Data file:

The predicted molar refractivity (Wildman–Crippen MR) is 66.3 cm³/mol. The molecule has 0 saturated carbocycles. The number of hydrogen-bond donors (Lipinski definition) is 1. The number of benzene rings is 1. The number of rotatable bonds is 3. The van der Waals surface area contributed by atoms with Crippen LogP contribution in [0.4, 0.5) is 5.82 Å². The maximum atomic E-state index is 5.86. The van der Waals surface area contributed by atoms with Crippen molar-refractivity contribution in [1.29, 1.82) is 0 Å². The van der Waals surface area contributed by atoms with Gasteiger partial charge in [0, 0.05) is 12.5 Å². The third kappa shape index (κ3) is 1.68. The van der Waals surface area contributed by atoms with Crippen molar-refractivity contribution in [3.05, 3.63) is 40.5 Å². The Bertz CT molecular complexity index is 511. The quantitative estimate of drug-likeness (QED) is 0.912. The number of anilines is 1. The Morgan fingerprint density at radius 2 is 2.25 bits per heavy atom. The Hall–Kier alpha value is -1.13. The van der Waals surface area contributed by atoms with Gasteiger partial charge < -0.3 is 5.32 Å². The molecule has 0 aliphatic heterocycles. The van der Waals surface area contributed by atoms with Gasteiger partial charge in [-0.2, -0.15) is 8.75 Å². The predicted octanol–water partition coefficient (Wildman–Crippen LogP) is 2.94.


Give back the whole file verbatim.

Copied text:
The predicted molar refractivity (Wildman–Crippen MR) is 66.3 cm³/mol. The molecule has 0 saturated carbocycles. The number of hydrogen-bond donors (Lipinski definition) is 1. The number of benzene rings is 1. The number of rotatable bonds is 3. The van der Waals surface area contributed by atoms with Crippen LogP contribution in [0.4, 0.5) is 5.82 Å². The maximum atomic E-state index is 5.86. The van der Waals surface area contributed by atoms with Crippen molar-refractivity contribution in [1.29, 1.82) is 0 Å². The van der Waals surface area contributed by atoms with Gasteiger partial charge in [0, 0.05) is 12.5 Å². The third kappa shape index (κ3) is 1.68. The van der Waals surface area contributed by atoms with Crippen molar-refractivity contribution in [3.05, 3.63) is 40.5 Å². The Bertz CT molecular complexity index is 511. The quantitative estimate of drug-likeness (QED) is 0.912. The number of anilines is 1. The Morgan fingerprint density at radius 2 is 2.25 bits per heavy atom. The Hall–Kier alpha value is -1.13. The van der Waals surface area contributed by atoms with Gasteiger partial charge < -0.3 is 5.32 Å². The molecule has 0 aliphatic heterocycles. The van der Waals surface area contributed by atoms with Gasteiger partial charge in [-0.2, -0.15) is 8.75 Å². The predicted octanol–water partition coefficient (Wildman–Crippen LogP) is 2.94.